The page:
Real estate agency slapped with $40,000 penalty

Agents and principals have been put on notice about making "grand claims” in their marketing, after one business was punished for misleading advertising.

ASIC has acted against companies associated with Nicheliving, a Perth business that offers sales, property management, development services and finance.

One associated business, Australian Property Alliance, has made a payment of $40,800 after being hit with four infringement notices for “misleading advertisements” published on websites, Facebook, YouTube and television, according to ASIC.

The ads in question claimed that consumers could obtain an investment property from “just $59 per week”.

ASIC found they were misleading because they “did not disclose the detailed assumptions and qualifications” involved in the associated negative gearing investment strategy.

Another flaw was that the ads didn’t reveal that consumers had to take out a mortgage to finance the purchase and pay $35,000 upfront, the regulator added.

Nicheliving’s director of marketing and sales, Ronnie Elhaj, said the group had not intended to mislead anybody, and removed the ads as soon as it became aware of ASIC’s concern.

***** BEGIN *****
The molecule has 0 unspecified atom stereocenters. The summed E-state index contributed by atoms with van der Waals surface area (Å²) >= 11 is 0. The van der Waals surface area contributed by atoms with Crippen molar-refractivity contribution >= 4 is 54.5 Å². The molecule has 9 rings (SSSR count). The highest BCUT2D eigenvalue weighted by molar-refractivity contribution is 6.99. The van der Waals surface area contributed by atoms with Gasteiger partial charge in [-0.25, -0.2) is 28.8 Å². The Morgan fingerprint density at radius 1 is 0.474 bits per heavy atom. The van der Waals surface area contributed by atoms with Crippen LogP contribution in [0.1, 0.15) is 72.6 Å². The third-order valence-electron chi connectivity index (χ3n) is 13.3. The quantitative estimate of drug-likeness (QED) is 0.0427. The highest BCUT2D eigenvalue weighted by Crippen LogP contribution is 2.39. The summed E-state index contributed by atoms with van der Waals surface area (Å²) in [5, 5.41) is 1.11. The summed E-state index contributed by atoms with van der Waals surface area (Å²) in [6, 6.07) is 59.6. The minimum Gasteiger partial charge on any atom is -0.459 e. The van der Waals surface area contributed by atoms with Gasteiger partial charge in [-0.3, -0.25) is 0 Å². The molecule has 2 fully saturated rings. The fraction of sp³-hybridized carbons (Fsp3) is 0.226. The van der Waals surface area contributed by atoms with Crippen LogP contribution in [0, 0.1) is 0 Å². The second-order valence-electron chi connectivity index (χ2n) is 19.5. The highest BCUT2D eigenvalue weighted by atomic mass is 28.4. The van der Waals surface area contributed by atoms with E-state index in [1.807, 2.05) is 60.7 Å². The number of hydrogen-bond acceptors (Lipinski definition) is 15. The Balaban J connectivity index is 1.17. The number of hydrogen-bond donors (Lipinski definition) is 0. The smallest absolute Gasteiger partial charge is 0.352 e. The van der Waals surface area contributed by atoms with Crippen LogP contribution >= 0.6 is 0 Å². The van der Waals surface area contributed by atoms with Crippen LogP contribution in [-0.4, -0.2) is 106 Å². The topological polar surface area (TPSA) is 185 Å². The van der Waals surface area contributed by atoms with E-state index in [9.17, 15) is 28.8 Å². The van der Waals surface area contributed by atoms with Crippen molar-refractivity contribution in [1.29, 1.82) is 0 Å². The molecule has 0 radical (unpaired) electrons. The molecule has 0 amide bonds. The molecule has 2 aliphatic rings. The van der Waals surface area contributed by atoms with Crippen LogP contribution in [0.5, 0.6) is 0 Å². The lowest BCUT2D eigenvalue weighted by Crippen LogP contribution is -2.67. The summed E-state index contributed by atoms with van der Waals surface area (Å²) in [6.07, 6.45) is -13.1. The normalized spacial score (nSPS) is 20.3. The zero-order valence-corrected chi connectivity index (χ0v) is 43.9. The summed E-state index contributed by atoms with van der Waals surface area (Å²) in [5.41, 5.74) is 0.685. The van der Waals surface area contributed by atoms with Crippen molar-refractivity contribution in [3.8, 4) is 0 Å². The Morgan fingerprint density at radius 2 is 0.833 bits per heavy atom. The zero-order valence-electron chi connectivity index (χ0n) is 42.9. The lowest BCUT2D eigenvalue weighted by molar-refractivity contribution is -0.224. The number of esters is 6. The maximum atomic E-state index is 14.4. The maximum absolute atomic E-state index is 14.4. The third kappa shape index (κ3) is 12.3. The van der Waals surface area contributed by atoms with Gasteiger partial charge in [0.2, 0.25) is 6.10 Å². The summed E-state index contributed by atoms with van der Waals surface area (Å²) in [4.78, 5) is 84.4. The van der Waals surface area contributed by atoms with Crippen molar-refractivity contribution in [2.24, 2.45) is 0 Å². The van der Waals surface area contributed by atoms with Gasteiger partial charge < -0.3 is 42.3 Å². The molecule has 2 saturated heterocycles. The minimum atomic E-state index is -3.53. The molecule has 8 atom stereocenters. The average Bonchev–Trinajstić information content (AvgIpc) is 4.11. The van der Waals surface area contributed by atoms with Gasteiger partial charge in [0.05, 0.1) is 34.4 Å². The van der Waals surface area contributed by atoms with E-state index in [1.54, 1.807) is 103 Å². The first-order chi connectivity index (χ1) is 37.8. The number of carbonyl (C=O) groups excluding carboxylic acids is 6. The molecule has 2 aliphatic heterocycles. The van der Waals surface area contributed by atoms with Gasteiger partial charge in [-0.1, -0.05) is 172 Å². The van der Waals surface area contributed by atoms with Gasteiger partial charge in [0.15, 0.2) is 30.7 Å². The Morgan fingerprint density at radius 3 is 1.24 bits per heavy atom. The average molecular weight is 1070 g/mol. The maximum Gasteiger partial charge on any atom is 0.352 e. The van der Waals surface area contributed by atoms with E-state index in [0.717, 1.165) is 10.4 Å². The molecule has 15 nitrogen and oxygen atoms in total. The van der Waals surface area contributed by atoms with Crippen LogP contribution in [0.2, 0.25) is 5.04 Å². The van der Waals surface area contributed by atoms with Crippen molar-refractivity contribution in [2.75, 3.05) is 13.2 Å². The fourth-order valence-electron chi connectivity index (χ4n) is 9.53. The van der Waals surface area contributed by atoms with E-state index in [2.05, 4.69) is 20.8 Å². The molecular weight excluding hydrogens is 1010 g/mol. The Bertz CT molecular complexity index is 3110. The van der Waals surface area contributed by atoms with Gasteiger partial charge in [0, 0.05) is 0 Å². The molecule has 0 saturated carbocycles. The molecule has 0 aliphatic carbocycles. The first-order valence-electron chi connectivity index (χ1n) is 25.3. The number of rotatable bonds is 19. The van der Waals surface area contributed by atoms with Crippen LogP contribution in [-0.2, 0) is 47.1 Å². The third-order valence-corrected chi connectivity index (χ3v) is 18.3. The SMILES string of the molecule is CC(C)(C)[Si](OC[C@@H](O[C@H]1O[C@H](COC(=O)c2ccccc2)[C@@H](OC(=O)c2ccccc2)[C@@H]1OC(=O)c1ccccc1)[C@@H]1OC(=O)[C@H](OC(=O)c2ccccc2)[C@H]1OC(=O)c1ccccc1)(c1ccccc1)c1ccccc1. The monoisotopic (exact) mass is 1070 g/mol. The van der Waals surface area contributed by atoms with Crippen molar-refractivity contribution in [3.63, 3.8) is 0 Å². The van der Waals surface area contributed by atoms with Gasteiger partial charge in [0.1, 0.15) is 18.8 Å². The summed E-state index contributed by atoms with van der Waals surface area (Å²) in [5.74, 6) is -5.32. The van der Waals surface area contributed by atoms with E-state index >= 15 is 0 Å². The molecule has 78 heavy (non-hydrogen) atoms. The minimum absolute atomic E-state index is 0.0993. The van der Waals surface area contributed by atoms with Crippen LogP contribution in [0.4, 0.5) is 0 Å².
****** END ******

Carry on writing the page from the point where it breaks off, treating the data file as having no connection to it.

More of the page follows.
Mr Elhaj told REB that Nicheliving was not guilty of making false claims but in failing to clearly substantiate those claims.

“I think that this legislation, if you have a look at it in detail, it can be hard to apply in real form,” he said.

“Making a link to further disclaimers isn't sufficient. You need to actually visualise those disclaimers, which sometimes can be constraining in a small space – for example, if you've got a Facebook post, it’s very hard to put all your disclaimers in the actual graphic.”

ASIC also announced that it had imposed new licence conditions on the Australian credit licence of Wealth WA, another business related to Nicheliving.

The regulator said it was concerned by old Wealth WA advertising that claimed borrowers could pay off their mortgages in eight years instead of 30.

ASIC deputy chairman Peter Kell said advertising must be clear, accurate and balanced.

“ASIC wants to ensure consumers have a clear understanding of the commitments they are entering into and are not misled by grand claims,” he said.

“We will act against companies where we consider their advertising is potentially misleading or deceptive.”

[Related: Regulators target unethical real estate practices]

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